WH Correspondents Dinner Planners Brush Off Criticism
Posted: 5/2/2006 | By: Joe Strupp
Organizers of the White House Correspondents Association dinner brushed off the mix of criticism that has followed this year's annual event, ranging from critiques of comedian Stephen Colbert to the increasingly "glitzy" character of the dinner, now attended by many "A-" and "B-" list celebrities.
But at least one of the key planners, incoming WHCA president Steve Scully, said organizers have to make sure the event does not become "too Hollywood" as the number of celebrities each year grows.
"We don't want it to become an Oscar night," he said.
Outgoing WHCA president Mark Smith responded to critics who said Colbert was too unfunny, or too biting, saying his job at the end of the evening is the hardest to do.
"There will always be people who love the comedian or hate the comedian, who love what the president did or hate what the president did," he told E&P Tuesday. "I've gotten a few e-mails from people who thought I hired Colbert to do a hit job on the president, and that is not the case."
The Saturday night event, which offered a guest list ranging from George Clooney to Valerie Plame, included President Bush trading remarks with impersonator Steve Bridges. Both Bridges and Colbert took the opportunity to hit Bush with digs at his low approval rating, Iraq war problems, and the Dick Cheney shooting.
Assessments of the dinner have included theories that more mainstream coverage of Colbert did not occur because he criticized the press, that Colbert was simply unfunny or that he was too harsh for the audience. "Bush hit such a home run with Steve Bridges that he got all of the coverage," said Scully, who also is political editor of C-SPAN. "I think that exceeded expectations. There was no right-wing conspiracy or left-wing conspiracy."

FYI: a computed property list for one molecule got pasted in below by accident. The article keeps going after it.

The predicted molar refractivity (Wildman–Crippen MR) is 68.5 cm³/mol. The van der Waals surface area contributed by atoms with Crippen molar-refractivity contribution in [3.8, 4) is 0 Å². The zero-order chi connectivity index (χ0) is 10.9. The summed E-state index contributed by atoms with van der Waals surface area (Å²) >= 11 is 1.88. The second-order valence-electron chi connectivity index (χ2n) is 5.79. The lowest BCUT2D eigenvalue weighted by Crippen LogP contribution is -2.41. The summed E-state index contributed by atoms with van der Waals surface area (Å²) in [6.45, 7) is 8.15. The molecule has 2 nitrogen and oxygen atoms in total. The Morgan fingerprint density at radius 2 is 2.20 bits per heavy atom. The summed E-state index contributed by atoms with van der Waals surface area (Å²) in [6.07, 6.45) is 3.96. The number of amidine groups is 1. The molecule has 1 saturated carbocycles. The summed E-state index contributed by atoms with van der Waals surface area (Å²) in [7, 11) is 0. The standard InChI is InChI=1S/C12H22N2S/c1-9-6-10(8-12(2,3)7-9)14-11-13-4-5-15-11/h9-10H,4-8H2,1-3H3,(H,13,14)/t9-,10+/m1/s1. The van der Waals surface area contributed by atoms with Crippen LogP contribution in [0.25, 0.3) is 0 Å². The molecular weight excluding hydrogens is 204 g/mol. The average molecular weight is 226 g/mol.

Scully said he and Smith did not know that the impersonator would appear until just before it happened. Although the president's staff had asked that a second podium be put in place, he said nothing was known until Bush shared his script with Smith during dinner. "We were speculating that maybe Cheney would show up or Bush 1 would show up," Scully said. "Even the White House staff didn't know."
This year's dinner, which topped 2,700 guests, appeared to have more celebrities than ever, including the likes of Super Bowl champion Ben Roethlisberger, rapper Ludacris, Morgan Fairchild, and American Idol cast-off Ace Young, as well as George Clooney, Valerie Plame and Joseph Wilson. Under the dinner's rules, each had to be a guest of a WHCA member to get in. "It has attracted more celebrities than in the past," Smith said when asked if too many big names were turning the Washington event into a Hollywood-type affair. "I'm delighted that members bring who they choose to bring."
Scully admitted that the dinner could become too Hollywood if planners do not stick to its initial purpose: thanking the White House staff and cultivating source relationships. "We have to make sure that is the focus," he said about the 92-year-old event. "You can overextend it, everyone tries to get the 'wow' guest. But I think it enhances the night."
Smith did not believe that the growing attention would change any of the procedures for the dinner, such as the press limitations that allow only the White House press pool to cover the event without a ticket. "There is a limit to the number of people we can have in the room," Smith said. "It is really a space consideration."
Some critics have said that Bush should not be involved in the dinner because it wrongly brings the president and the press together in a social setting.
"The American people can see right through if there is too much coziness," Scully said in response. "You are not going to write a more favorable story because you have a glass of wine with somebody at the dinner. There is still a healthy adversary and that should be."
Smith, who also is an Associated Press White House reporter, saw no plans to keep the president away in the future. When asked what some of the best elements of the dinner were, Smith said the fact that people listened. "In previous years, we had this problem where people yack through the whole thing," he said.